Board of Public Works Approves Inmate Health Care Contracts
Will save taxpayer money while providing more services

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TOWSON, MD (May 2, 2012 ) ---The State Board of Public Works today approved new inmate health care contracts that will help DPSCS save taxpayers money while adding services that will hopefully send inmates home in better health when they leave the system.

The contracts provide healthcare---including mental health services--- to DPSCS’ approximately 26,000 inmates and detainees. The average annual cost for the services is approximately $120 million. Each of the two contracts runs through June 30, 2017.

The contracts provide for more nurses; release planners; full time IT people to maintain electronic medical records; bill reviewers who will search for third-party insurance to further reduce costs during hospital admissions; and increased use of telemedicine services, which means fewer costly hospital admissions, reduce related transportation and security expenses, all while increasing public safety.

Inmate medical care is Constitutionally-mandated. DPSCS has striven to reduce the overall cost while better managing chronic care, hospital admissions, and serious conditions such as HIV and hepatitis. The new medical contract will build on the improvements made to inmate medical over the last five years, making inmates healthier and the delivery of care more efficient and cost effective.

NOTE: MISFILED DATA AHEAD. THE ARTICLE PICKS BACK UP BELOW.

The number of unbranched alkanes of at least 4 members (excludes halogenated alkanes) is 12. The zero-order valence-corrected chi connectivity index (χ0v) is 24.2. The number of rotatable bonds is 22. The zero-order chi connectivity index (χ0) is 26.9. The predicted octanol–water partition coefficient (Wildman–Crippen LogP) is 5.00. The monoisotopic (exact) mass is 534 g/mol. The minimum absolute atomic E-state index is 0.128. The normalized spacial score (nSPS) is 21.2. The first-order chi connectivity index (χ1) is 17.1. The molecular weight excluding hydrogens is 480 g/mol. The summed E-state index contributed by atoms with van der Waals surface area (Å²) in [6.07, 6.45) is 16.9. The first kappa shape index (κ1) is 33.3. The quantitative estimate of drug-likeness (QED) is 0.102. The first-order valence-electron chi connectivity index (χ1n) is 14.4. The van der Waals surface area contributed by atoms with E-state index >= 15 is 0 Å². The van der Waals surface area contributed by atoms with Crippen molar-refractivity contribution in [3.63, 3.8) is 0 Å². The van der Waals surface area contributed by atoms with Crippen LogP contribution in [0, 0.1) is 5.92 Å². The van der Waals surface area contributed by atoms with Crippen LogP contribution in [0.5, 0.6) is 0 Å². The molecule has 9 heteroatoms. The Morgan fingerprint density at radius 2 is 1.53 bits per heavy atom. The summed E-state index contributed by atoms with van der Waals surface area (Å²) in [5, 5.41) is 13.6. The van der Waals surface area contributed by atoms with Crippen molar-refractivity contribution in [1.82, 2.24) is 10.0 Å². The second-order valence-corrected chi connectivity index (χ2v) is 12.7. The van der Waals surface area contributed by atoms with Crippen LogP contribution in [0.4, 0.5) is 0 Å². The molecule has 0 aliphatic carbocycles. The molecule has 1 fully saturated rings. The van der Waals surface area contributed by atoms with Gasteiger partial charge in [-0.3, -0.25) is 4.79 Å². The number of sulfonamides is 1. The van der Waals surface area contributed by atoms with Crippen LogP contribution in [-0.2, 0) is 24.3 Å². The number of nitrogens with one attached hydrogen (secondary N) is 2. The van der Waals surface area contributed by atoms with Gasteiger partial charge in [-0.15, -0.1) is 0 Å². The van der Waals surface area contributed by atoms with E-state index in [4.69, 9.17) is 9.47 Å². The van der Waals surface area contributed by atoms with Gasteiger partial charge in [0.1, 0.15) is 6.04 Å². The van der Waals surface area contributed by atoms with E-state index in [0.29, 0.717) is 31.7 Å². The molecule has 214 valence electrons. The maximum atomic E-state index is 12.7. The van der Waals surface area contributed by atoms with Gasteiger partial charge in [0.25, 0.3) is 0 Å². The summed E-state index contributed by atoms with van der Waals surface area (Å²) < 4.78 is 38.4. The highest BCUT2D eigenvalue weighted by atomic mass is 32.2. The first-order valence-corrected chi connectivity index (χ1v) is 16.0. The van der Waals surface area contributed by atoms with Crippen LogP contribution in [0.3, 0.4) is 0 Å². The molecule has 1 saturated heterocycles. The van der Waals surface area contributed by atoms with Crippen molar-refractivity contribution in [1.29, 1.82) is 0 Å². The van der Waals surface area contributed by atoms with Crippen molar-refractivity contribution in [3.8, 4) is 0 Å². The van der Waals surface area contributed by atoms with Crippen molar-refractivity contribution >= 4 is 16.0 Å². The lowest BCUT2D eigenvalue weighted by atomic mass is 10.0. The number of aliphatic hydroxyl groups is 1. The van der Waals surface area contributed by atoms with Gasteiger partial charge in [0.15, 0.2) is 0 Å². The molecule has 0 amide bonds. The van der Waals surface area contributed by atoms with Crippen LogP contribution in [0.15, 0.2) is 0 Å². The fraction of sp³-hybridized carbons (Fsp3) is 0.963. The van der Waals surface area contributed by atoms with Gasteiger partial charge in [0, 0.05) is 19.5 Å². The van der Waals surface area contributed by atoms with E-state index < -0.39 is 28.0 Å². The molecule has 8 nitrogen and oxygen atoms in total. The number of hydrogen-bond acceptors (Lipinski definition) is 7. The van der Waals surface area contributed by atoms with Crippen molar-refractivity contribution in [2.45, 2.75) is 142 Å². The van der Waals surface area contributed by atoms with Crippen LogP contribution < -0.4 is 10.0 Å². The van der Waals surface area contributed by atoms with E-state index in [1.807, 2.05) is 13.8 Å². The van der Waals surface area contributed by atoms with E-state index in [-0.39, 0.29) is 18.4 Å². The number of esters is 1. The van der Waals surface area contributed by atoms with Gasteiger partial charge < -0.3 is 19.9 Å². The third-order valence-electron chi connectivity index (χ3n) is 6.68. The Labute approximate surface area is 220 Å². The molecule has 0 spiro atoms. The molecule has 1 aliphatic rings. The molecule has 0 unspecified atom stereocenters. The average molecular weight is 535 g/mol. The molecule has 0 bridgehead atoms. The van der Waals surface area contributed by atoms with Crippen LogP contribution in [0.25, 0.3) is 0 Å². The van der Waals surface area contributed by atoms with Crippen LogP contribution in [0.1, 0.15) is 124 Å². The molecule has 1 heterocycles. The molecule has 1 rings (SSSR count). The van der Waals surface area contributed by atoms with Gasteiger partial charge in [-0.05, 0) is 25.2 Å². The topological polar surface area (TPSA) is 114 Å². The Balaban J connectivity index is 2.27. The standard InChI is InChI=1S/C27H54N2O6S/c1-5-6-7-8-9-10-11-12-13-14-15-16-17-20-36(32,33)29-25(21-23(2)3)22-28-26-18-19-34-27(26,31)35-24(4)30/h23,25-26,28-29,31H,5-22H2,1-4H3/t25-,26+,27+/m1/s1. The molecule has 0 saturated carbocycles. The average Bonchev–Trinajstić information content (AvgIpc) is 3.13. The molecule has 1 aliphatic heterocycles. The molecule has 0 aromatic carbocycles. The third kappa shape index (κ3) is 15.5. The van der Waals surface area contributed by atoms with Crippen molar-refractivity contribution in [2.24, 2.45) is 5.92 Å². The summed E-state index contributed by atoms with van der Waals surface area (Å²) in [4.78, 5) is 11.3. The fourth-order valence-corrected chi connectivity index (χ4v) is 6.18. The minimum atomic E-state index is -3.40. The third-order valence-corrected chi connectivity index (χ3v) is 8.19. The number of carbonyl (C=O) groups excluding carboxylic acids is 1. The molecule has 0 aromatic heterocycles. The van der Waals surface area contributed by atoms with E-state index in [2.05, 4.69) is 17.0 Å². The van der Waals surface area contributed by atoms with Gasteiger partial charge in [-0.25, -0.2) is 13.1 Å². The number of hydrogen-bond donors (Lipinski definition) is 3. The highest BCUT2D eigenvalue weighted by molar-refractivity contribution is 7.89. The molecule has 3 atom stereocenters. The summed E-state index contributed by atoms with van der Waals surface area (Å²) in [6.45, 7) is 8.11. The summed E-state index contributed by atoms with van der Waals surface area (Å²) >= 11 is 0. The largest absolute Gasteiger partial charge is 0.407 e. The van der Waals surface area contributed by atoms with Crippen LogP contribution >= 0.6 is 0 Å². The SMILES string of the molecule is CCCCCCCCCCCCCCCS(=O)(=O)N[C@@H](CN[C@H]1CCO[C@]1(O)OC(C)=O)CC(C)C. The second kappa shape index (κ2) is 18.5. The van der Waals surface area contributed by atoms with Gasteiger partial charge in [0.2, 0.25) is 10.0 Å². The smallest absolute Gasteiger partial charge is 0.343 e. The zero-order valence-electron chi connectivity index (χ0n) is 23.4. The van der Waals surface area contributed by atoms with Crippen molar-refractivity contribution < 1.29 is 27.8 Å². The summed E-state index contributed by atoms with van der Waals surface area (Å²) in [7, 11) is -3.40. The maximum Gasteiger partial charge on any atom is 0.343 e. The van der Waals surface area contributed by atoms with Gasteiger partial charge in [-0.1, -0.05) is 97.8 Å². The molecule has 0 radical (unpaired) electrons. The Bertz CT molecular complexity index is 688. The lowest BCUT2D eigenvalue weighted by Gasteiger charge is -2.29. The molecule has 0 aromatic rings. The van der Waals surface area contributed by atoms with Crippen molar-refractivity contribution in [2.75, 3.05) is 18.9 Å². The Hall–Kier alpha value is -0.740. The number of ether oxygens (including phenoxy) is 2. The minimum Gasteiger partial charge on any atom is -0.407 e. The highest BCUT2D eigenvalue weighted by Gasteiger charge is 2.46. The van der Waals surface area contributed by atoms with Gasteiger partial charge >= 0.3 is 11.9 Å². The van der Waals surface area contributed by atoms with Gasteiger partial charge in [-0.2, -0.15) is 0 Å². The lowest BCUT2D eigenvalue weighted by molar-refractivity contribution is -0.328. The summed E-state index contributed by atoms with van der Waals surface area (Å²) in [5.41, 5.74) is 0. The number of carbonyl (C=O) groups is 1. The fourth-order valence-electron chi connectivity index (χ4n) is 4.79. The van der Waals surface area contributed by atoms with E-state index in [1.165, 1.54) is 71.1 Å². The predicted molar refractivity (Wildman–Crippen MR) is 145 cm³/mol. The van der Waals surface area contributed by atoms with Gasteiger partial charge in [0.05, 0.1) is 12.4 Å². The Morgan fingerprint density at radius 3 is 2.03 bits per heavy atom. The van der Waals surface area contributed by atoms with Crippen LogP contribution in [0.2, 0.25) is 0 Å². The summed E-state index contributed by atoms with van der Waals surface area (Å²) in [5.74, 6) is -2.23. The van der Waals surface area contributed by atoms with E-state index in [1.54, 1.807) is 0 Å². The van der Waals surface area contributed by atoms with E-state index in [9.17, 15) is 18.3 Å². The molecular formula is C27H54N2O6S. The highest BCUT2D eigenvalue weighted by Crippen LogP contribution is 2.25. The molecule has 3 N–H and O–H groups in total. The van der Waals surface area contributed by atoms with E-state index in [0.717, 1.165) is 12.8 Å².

By modernizing record keeping, the auditing of services, and utilizing technology to provide outside medical consultation, this cost-neutral contract will ensure the Department’s ability to keep costs down in the years to come.

“This was a long road, but in the end, we came away with excellent, expanded services for inmates at a manageable cost and with extensive oversight,” said Gary D. Maynard, Secretary of the Maryland Department of Public Safety and Correctional Services.

Wexford of Pittsburgh, PA was awarded the main medical care contract, with a five-year bid of up to $598 million. No Maryland companies were among the finalists, which were selected based on the “technical ranking” of their services and the bid amount.

Baltimore-based MHM was awarded the contract to provide mental health services, which will include more nurses in the DPSCS mental health unit in Jessup, as well as more lab services and treatment programs. That contract is for $72.8 million.